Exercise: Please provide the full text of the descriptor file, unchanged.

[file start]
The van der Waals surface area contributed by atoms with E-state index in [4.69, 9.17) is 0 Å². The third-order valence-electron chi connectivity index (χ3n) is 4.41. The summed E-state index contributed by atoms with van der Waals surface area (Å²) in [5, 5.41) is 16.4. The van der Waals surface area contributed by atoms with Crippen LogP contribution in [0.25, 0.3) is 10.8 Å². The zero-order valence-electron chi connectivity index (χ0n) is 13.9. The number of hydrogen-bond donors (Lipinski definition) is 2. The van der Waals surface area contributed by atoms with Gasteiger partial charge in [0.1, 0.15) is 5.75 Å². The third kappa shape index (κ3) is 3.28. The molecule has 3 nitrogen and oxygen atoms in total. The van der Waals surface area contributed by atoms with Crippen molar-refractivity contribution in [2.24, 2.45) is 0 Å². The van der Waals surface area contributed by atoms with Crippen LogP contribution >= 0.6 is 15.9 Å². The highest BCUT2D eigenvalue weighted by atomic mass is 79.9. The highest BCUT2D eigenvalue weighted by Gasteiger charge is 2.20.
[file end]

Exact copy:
The van der Waals surface area contributed by atoms with E-state index in [4.69, 9.17) is 0 Å². The third-order valence-electron chi connectivity index (χ3n) is 4.41. The summed E-state index contributed by atoms with van der Waals surface area (Å²) in [5, 5.41) is 16.4. The van der Waals surface area contributed by atoms with Crippen LogP contribution in [0.25, 0.3) is 10.8 Å². The zero-order valence-electron chi connectivity index (χ0n) is 13.9. The number of hydrogen-bond donors (Lipinski definition) is 2. The van der Waals surface area contributed by atoms with Gasteiger partial charge in [0.1, 0.15) is 5.75 Å². The third kappa shape index (κ3) is 3.28. The molecule has 3 nitrogen and oxygen atoms in total. The van der Waals surface area contributed by atoms with Crippen molar-refractivity contribution in [2.24, 2.45) is 0 Å². The van der Waals surface area contributed by atoms with Crippen LogP contribution >= 0.6 is 15.9 Å². The highest BCUT2D eigenvalue weighted by atomic mass is 79.9. The highest BCUT2D eigenvalue weighted by Gasteiger charge is 2.20.